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Archbishop of York Dr John Sentamu’s Remarks in Opposition to Gay Marriage Spark Backlash

By Periscope @periscopepost
Archbishop of York Dr John Sentamu’s remarks in opposition to gay marriage spark backlash

Archbishop of York Dr John Sentamu. Photo credit: Scottgunn

Archbishop of York Dr John Sentamu, the second most senior cleric in the Church of England, has insisted that marriage must remain a union between a man and a woman, and that British Prime Minister David Cameron will be acting like a “dictator” if he allows homosexual couples to wed. The Archbishop’s comments come as the Coalition government prepares to open a consultation on the issue of gay marriage in March.

In an interview with The Daily Telegraph, Sentamu said it is not the role of the state to redefine marriage, threatening a new row between the Church and state just days after bishops in the House of Lords led a successful rebellion over plans to cap benefits. “Marriage is a relationship between a man and a woman,” said Sentamu. “I don’t think it is the role of the state to define what marriage is. It is set in tradition and history and you can’t just [change it] overnight, no matter how powerful you are.” His intervention may serve as a rallying cry for traditionalist Tories who oppose Cameron’s plan, suggested The Telegraph. Traditionalists might back Sentamu but he has plenty of opponents in the commentariat.

Retreat! Writing at The Times (£), Libby Purves urged the Archbishop to “retreat” from his “battle against gay marriage.” She insisted that same-sex couples share “strong, serious bonds” which deserve recognition in marriage. “Why must he pompously sanctify ‘clear social structures that have been in existence for a long time’?” asked Purves. “Slavery was one of those structures once. So were witchcraft trials.’” Purves insisted that one of the chief reasons that gay marriage must be recognized is because “gay equality is a cause not yet won.” She reminded that 93 nations, “many of them in the Commonwealth,” make same-sex love illegal, “however consensual and faithful it might be.” “Back here, despite the huge strides of recent years gay men in particular still suffer casual violence,” said Purves. “‘Batty boy’ rap lyrics fuel the classic tedious, frightened male contempt for homosexuals, and schoolchildren use ‘gay’ and ‘lezzer’ as pejoratives. Two Muslim men have been convicted for distributing pamphlets with crude pictures of hangings saying ‘The death sentence is the only way this immoral crime can be erased from corrupting society.’ Strict evangelical Christians still make vulnerable teenagers suicidal. So any legal difference between decent loving partnerships carries danger. It becomes part of a tacit license for prurient, fear-fuelled hostility to continue here and abroad.”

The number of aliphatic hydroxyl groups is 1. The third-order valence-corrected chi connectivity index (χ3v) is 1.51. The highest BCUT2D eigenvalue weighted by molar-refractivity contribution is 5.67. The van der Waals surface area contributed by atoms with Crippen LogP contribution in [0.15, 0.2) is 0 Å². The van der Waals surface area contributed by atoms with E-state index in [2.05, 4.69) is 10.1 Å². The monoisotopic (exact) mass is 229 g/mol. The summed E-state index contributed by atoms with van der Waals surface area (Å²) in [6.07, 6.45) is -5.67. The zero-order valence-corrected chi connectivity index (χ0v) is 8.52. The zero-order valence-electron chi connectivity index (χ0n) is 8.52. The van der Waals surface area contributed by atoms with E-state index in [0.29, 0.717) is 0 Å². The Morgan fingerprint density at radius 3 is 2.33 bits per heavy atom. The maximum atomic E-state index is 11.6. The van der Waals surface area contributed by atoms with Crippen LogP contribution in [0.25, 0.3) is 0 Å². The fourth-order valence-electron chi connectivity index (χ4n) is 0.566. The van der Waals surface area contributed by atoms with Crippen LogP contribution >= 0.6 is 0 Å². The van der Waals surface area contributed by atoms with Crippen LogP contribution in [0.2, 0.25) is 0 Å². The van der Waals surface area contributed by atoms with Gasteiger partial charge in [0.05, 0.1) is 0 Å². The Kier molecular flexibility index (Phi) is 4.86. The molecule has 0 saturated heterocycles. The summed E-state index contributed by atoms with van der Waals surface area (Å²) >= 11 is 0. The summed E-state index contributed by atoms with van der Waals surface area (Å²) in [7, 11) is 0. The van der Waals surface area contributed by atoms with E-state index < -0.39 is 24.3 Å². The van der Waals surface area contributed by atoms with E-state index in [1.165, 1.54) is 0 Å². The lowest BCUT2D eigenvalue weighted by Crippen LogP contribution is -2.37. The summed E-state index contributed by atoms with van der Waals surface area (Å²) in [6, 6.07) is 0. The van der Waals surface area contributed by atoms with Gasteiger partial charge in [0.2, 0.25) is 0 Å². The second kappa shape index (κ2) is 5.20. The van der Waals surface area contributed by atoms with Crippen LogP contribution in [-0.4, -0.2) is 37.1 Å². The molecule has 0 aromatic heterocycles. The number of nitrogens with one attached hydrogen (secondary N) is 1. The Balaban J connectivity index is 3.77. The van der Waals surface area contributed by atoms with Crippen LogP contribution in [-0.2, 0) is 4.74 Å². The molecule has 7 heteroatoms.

Dictatorial? Yeah right. At his Guardian blog, Andrew Brown insisted that Sentamu’s argument against gay marriage “is already lost.” “If a majority of the population favours gay marriage, or can’t see what all the fuss is about, and the government makes it legal it is not imposing, as a dictator might, its views on an unwilling people. It is not even directly imposing them on an unwilling church. No one is going to have to celebrate gay marriages in their churches if they do not want to,” said Brown.

Civil partnerships are a ‘perfectly satisfactory compromise.’ Writing at leading right-wing blog ConservativeHome, Tory Megan Moore insisted that Sentamu’s comments “are not only entirely unremarkable for an Anglican priest, but also wholly inoffensive for anyone possessing of an open mind.” “By defending the Christian teaching on the nature of marriage, while acknowledging the value of committed gay relationships in civil partnerships, the Archbishop has shown himself to be the perfect mix of principle and pluralism: staying true to his beliefs, while accepting that others, for wholly good and decent reasons, may disagree,” praised Moore, who lamented that he has been branded a “bigot“ on social media sites. Turning to Coalition plans to address the issue of gay marriage, Moore said that if “Cameron truly assumes that he is entitled to overturn centuries of tradition and moral consensus by meddling in the innate workings of an institution that is the lifeblood of civil society, then he is making a incredibly arrogant assumption about the extent of his authority as Prime Minister – and a barely elected one at that – which, while perhaps not dictatorial, is nevertheless worrying.” “I see the system of civil partnerships we have at the moment as a perfectly satisfactory compromise: by encouraging and allowing gay couples to demonstrate their love and commitment, it operates as de facto marriage while not impinging on the institution itself,” concluded Moore.

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